As another example, Clare was a member of the advisory panel to the Victorian government’s 2015 Inquiry into Women and Girls in Sport and Active Recreation, which made nine recommendations for how to deliver a future where “women and girls in all roles in sport and active recreation are the norm and where females and males have the same choices and opportunities to lead and to participate”. The government invested one million dollars to implement all the recommendations, and the findings of the inquiry inspired the creation of the Change Our Game campaign.

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Since the 1980s, VU has maintained a robust partnership with the Western Bulldogs. Clare collaborates closely with the club, particularly with the AFLW and VFLW teams.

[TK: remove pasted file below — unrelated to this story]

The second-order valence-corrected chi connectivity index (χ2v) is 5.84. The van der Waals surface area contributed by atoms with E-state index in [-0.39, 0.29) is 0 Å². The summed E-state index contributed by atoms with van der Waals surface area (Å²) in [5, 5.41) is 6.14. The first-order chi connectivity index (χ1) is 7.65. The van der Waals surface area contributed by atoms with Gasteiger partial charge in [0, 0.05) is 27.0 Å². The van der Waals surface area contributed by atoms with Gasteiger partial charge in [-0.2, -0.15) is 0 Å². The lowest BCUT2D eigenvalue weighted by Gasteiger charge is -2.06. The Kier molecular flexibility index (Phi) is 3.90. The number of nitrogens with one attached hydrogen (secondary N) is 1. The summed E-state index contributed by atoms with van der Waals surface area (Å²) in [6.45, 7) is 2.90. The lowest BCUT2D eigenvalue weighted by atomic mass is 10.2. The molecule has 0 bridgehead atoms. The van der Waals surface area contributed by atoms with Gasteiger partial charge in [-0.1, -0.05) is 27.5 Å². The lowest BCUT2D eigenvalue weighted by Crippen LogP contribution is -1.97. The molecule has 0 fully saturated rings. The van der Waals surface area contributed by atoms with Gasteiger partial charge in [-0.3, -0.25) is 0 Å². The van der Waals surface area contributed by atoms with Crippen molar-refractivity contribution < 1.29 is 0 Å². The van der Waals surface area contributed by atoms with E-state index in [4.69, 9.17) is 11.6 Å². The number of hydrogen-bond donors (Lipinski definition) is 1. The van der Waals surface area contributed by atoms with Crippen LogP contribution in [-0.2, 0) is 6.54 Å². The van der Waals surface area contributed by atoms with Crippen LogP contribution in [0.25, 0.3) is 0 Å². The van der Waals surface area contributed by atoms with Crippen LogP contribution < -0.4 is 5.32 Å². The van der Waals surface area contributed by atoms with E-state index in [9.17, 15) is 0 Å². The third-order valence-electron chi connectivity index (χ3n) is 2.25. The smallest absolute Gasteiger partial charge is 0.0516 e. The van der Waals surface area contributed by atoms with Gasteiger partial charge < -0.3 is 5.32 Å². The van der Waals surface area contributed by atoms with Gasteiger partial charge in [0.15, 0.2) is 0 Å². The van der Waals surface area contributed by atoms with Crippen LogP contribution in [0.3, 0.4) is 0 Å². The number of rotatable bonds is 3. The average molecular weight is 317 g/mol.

One tangible outcome of that work was the establishment of a 40% quota for the percentage of sporting board roles filled by women. In 2017, only 44% of Australian sporting organisations met that quota. By 2019, thanks to this work, 93% of organisations met that quota, and that percentage remains fairly stable today.

Most recently, Kara and Clare, with funding from the Change Our Game Research Grants Program, have been researching influences on gender bias in relation to leadership roles in sport. They found children are more likely to have exposure to male sporting officials and coaches and, as a result, they’re less likely to be satisfied with female coaches and officials and more likely to be biased towards associating those roles with men, especially if their parents have similar attitudes.